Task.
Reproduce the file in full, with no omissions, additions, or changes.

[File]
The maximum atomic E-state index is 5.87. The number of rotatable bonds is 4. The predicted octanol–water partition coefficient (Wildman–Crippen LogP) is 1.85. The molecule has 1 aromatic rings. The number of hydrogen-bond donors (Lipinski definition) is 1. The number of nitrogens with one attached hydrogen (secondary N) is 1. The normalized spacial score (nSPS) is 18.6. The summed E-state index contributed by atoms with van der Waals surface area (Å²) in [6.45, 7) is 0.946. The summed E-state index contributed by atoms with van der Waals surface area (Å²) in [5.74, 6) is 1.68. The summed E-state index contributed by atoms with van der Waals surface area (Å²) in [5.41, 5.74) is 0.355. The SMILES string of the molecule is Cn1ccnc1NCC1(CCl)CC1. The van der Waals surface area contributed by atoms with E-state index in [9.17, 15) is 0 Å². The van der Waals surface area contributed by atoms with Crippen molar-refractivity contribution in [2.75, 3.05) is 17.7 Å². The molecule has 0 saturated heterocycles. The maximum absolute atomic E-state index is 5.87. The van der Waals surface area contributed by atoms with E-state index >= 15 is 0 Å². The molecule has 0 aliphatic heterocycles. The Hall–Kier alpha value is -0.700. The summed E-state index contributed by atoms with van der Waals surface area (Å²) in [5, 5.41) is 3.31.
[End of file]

The maximum atomic E-state index is 5.87. The number of rotatable bonds is 4. The predicted octanol–water partition coefficient (Wildman–Crippen LogP) is 1.85. The molecule has 1 aromatic rings. The number of hydrogen-bond donors (Lipinski definition) is 1. The number of nitrogens with one attached hydrogen (secondary N) is 1. The normalized spacial score (nSPS) is 18.6. The summed E-state index contributed by atoms with van der Waals surface area (Å²) in [6.45, 7) is 0.946. The summed E-state index contributed by atoms with van der Waals surface area (Å²) in [5.74, 6) is 1.68. The summed E-state index contributed by atoms with van der Waals surface area (Å²) in [5.41, 5.74) is 0.355. The SMILES string of the molecule is Cn1ccnc1NCC1(CCl)CC1. The van der Waals surface area contributed by atoms with E-state index in [9.17, 15) is 0 Å². The van der Waals surface area contributed by atoms with Crippen molar-refractivity contribution in [2.75, 3.05) is 17.7 Å². The molecule has 0 saturated heterocycles. The maximum absolute atomic E-state index is 5.87. The van der Waals surface area contributed by atoms with E-state index >= 15 is 0 Å². The molecule has 0 aliphatic heterocycles. The Hall–Kier alpha value is -0.700. The summed E-state index contributed by atoms with van der Waals surface area (Å²) in [5, 5.41) is 3.31.